GARIBALDI Lucas Alejandro
Diversity, functionality, and resilience under increasing harvesting intensities in woodlands of northern Patagonia
CHILLO, VERÓNICA; GOLDENBERG, MATÍAS G.; PÉREZ-MÉNDEZ, NÉSTOR; GARIBALDI, LUCAS A.
FOREST ECOLOGY AND MANAGEMENT
ELSEVIER SCIENCE BV
Lugar: Amsterdam; Año: 2020 vol. 474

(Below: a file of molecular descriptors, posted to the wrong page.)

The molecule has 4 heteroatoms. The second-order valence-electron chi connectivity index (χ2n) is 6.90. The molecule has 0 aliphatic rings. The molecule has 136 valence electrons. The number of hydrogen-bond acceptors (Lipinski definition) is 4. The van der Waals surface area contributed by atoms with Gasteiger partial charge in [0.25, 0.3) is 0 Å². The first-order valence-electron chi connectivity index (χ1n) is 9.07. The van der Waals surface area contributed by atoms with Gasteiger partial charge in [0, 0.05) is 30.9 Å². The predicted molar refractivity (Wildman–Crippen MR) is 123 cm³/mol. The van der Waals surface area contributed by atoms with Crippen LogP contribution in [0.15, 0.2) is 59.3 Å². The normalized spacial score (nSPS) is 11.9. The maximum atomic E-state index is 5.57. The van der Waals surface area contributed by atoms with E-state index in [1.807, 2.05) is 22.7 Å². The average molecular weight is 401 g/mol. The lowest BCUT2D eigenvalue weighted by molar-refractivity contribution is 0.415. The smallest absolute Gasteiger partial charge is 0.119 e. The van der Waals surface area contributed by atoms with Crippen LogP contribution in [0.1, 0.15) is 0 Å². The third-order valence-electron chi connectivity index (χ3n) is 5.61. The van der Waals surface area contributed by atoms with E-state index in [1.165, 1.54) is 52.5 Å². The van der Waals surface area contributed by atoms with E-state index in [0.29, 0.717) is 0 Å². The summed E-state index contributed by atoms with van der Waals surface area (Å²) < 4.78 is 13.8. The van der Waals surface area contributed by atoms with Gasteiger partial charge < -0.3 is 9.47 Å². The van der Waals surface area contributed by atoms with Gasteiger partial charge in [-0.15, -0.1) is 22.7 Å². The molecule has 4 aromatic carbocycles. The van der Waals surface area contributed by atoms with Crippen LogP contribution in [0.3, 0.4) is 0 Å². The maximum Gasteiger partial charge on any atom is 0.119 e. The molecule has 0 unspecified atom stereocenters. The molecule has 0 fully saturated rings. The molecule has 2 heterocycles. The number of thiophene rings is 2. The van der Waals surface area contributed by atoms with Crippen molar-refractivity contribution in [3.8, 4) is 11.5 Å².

Sustainable forest management relies on the understanding of biodiversity response to disturbance and the ecological resilience of the system. The dynamic equilibrium hypothesis (DEM) predicts that site productivity will modulate the effects of disturbance gradient on biodiversity. Also, considering functional diversity (eco-morfo-phisicological traits related to resource usage) is needed to understand the effect of species gains and losses on ecosystem functionality. Here we assess the response of understory plant taxonomic and functional diversity to increasing harvesting intensities (0, 30, 50 and 70% of basal area removed) at three woodland sites of contrasting biomass growth (productivity) in northern Patagonia. Also, we assessed resilience based on comparisons with undisturbed treatments four years after initial harvest. In agreement with DEM, both taxonomic and functional diversity peaked at high, medium, or low harvesting intensities in the high-, medium-, or low-productivity site, respectively. Taxonomic composition was clearly determined by site productivity (biomass growth), while no pattern emerged for functional composition. Functional traits related to light use showed different responses: specific leaf area was only affected by site productivity while leaf chlorophyll content was affected by an interaction between harvesting intensity and site productivity. Interestingly, there was no effect of harvesting intensity on the resilience of taxonomic diversity and functional composition. Only for functional diversity, harvesting intensity was as important as site productivity. In the high and intermediate productivity sites the traits that characterizes the system were more resilient and resembled the control treatment after four years of low or high (but not intermediate) harvesting intensities. Our results support the use of the DEM on forest interventions and the importance of considering both taxonomic and functional composition, as the consideration of functional traits related to resource use strategies have different implications when considering the resilience of the system.